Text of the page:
- To enter the pose, begin in mountain pose with your feet together and your hands at your sides.
- Step your left foot back and place it flat on the ground.
- Turn your left foot so that it is parallel to the back edge of your mat, then pivot your right foot so that it is pointing straight ahead.
- Bend your right knee and lower your hips until your thigh is parallel to the ground.
- As you exhale, raise your arms above your head and press your palms together.
- Gaze up at your hands and hold the pose for five to eight breaths.
- To exit the pose, exhale as you lower your arms and release your right leg back into mountain pose.
- Repeat on the other side.
2. Warrior II (Virabhadrasana II)
Warrior II is one of the most popular yoga poses, and it’s no wonder why. Not only does it look impressive, but it also has a number of benefits for your body and mind.
When done correctly, Warrior II can help to stretch your hips, thighs, and ankles. It can also strengthen your legs and improve your balance. Additionally, the pose can help to improve your concentration and increase your energy levels. So, whether you’re looking to build strength or simply want to enjoy a peaceful moment of mindfulness, Warrior II is the perfect pose for you.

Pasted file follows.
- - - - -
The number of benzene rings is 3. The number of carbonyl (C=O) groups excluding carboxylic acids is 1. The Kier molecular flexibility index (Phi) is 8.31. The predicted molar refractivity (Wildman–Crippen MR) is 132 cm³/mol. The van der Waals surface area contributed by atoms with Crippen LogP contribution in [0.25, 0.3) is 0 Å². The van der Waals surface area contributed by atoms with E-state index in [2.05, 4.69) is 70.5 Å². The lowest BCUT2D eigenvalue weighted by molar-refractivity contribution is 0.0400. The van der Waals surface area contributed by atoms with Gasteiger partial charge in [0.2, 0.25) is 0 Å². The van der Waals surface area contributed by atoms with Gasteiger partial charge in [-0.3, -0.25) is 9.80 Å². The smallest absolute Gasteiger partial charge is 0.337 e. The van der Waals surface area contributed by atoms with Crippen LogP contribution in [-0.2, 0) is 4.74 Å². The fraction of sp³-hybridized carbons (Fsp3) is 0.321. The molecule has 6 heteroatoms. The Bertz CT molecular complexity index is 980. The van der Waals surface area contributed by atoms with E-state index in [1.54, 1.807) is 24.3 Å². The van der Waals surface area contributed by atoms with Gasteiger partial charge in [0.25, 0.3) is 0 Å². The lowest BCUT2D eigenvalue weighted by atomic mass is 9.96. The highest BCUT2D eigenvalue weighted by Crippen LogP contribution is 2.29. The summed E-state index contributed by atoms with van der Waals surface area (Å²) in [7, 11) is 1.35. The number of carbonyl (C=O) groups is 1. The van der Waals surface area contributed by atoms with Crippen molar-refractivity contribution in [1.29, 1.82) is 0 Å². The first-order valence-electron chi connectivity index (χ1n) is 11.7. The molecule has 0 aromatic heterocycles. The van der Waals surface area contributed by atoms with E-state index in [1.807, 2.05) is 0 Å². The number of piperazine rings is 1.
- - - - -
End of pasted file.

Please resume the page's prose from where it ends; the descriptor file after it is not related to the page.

- To do Warrior II, start by standing with your feet together.
- Then, Step your right foot back and turn your left foot’s toes out to the side.
- Bend your left knee so that it’s directly over your left ankle.
- Reach your arms out to the sides, and then gaze over your left hand.
- Hold the pose for a few deep breaths, and then repeat on the other side.
3. Side Angle (Utthita Parsvakonasana)
Extended Side Angle is an excellent yoga pose for improving balance and flexibility. It also strengthens the muscles of the thighs, knees, and ankles. This pose can help to prevent injuries, such as strains and sprains. In addition, Extended Side Angle helps to improve digestion and can be therapeutic for people with back pain.
- First, begin in Warrior II by stepping your left foot back about four feet, then turning your left heel, so it’s pointing directly out to the side.
- Next, bend your right knee, so it’s lined up directly over your right ankle, and reach your arms out to the sides so they’re parallel to the ground.
- Once you’re in this position, exhale as you lean your torso forward and place your right elbow on top of your right thigh.